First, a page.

Building a Better Bloke

Funerals suck

Posted in Death by Sam de Brito on October 26, 2009

By The Ginger

They can be emotional, solemn and, when the fans inside the church are broken, inconveniently hot. Some people find them comforting and uplifting. However, I can’t think of a single person who would rather attend a funeral than not have to.

Sadly, they’re also one of few certainties in this world (the old idiom included taxes as well, but Paul Hogan has pretty much up-ended that one), and for men, they present a boiling stew of unfamiliar emotion.

Unfamiliar, not because we haven’t felt it before, but because a lot of us shy away from it like Jarryd Hayne dodging a tackle, and so we never have to face up to what we feel. Funerals do not give you that option …

It’s not just the grief, though that’s debilitating enough; it’s a sense of sudden vulnerability.

The cold truth is that death is inevitable and at a funeral, you begin to realise, dimly, what that means.

It’s a powerful, sobering, essential moment. If I can get all deep and boring for a moment, to be a man is to realise that someday, you won’t be.

When it’s somebody particularly close to you who’s died, it can feel like a part of yourself has been amputated – or torn away. It’s like surgery, and surgery, no matter how drastic, is dedicated to the greater good; in this case it comes afterward, when you’re trying to piece yourself together into a smaller whole.

For that reason funerals are essential.

Blokes, whether through centuries of social conditioning or some biological quirk, don’t really get on first-name terms with their emotion.

Funerals are about the only place we can let go of our grief, even if we don’t know how to do it.

Some men, having held everything in up to this point, go utterly to pieces, feeling everything crash on them at once – their sadness, sense of loss, and fear at the spectre of The Void looming closer with every ticking second.

Some guys fight through it like they’re weathering a storm, tight-lipped and rigid as iron, then smash seventeen beers into themselves at the wake and beat the hell out of somebody.

Some make a joke of the whole thing, sticking with the funny stories and teasing the departed (usually, they’re the person that gets bashed by the grieving drunk).

So what’s the best way to deal with them?

I’ve been a stand-out proponent of joking around since my brother was killed in a car crash earlier this year, but I’m smart enough (I hope) to know that’s just another method of denial – pretending everything’s funny, when clearly it isn’t.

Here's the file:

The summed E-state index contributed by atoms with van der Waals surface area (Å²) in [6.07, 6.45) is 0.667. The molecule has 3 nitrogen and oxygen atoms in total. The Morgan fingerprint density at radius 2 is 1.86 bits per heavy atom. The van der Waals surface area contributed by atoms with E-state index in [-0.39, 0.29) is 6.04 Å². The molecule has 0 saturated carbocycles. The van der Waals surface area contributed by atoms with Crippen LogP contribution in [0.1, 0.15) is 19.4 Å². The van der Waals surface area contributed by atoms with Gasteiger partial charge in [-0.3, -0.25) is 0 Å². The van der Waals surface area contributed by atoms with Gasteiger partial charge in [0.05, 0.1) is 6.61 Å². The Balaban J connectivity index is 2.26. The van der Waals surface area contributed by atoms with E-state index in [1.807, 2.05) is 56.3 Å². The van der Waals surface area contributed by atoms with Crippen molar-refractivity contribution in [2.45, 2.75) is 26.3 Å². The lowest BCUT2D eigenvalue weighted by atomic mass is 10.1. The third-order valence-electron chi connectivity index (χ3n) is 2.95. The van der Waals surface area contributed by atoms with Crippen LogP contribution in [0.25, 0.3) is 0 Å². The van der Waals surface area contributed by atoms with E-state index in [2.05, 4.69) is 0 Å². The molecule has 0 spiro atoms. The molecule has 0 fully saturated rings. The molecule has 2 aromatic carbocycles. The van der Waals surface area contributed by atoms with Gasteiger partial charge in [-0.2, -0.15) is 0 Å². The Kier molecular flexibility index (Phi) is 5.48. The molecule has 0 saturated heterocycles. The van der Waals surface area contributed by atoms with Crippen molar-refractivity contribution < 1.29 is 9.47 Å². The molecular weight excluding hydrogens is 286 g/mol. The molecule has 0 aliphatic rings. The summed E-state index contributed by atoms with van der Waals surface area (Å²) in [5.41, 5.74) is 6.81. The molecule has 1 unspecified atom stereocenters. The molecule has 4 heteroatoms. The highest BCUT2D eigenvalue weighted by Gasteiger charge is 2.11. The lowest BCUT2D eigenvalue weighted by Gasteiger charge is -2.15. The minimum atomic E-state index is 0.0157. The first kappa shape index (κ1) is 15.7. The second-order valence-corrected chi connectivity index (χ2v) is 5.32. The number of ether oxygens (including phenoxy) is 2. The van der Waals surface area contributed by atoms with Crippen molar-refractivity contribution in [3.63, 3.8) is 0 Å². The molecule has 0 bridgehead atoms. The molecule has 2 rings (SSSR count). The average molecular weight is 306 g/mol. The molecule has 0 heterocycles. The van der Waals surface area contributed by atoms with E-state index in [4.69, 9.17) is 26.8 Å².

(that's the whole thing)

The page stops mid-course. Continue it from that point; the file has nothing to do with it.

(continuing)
I know the best solution in broad theory is “deal with it, grieve, and move on”.

But how?

What does “dealing with it” entail?

Is there a set list somewhere, a soundtrack for personal growth in these situations?

You can’t just booze up and hope it all goes away. Can you?

Then again, does it matter how you deal with things, so long as they’re dealt with?

Everybody has to learn to cope eventually.

Those who don’t, well, they’re liable to end up starring at their own funeral.

The Ginger is a guy who can’t list any accomplishments of note, but that doesn’t stop him trying, particularly after six beers.

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2 Responses

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  1. Mikes said, on October 27, 2009 at 11:07 pm

    I hate funerals. Many years ago buried two of my children and wasn’t able to cry or let my emotions out at either. I felt guilty about it for a long time before being able to rationalise that I wasn’t able to due to the overwhelming nature of it all.

    I recently had to write and read the eulogy for my older sister and afterwards was able to express my emotions much better and I definitely felt better for it afterwards. Be a man and show some emotion!

  2. rohanm said, on November 3, 2009 at 12:43 am

    I have been to way to many funerals , but I have never regretted going to one . Its important for both yourself and the people your supporting. If you think you need to work something out , the do it , dont just swallow it down without doing something. People are relying on you .

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